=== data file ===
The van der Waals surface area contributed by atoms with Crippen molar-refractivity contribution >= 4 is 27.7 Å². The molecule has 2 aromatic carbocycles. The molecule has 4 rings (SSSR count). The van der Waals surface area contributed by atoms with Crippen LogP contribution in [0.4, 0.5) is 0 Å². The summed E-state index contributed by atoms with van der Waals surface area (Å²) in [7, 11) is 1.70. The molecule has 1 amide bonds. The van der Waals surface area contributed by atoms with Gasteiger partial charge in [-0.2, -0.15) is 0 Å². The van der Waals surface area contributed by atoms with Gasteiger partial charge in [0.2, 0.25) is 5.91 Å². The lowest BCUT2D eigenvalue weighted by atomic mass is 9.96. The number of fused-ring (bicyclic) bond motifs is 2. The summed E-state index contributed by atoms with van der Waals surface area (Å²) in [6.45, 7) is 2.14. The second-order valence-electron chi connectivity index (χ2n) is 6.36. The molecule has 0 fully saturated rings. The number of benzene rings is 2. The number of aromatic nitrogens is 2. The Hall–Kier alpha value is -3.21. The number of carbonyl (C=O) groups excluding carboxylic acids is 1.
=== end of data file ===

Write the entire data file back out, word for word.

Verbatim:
The van der Waals surface area contributed by atoms with Crippen molar-refractivity contribution >= 4 is 27.7 Å². The molecule has 2 aromatic carbocycles. The molecule has 4 rings (SSSR count). The van der Waals surface area contributed by atoms with Crippen LogP contribution in [0.4, 0.5) is 0 Å². The summed E-state index contributed by atoms with van der Waals surface area (Å²) in [7, 11) is 1.70. The molecule has 1 amide bonds. The van der Waals surface area contributed by atoms with Gasteiger partial charge in [-0.2, -0.15) is 0 Å². The van der Waals surface area contributed by atoms with Gasteiger partial charge in [0.2, 0.25) is 5.91 Å². The lowest BCUT2D eigenvalue weighted by atomic mass is 9.96. The number of fused-ring (bicyclic) bond motifs is 2. The summed E-state index contributed by atoms with van der Waals surface area (Å²) in [6.45, 7) is 2.14. The second-order valence-electron chi connectivity index (χ2n) is 6.36. The molecule has 0 fully saturated rings. The number of benzene rings is 2. The number of aromatic nitrogens is 2. The Hall–Kier alpha value is -3.21. The number of carbonyl (C=O) groups excluding carboxylic acids is 1.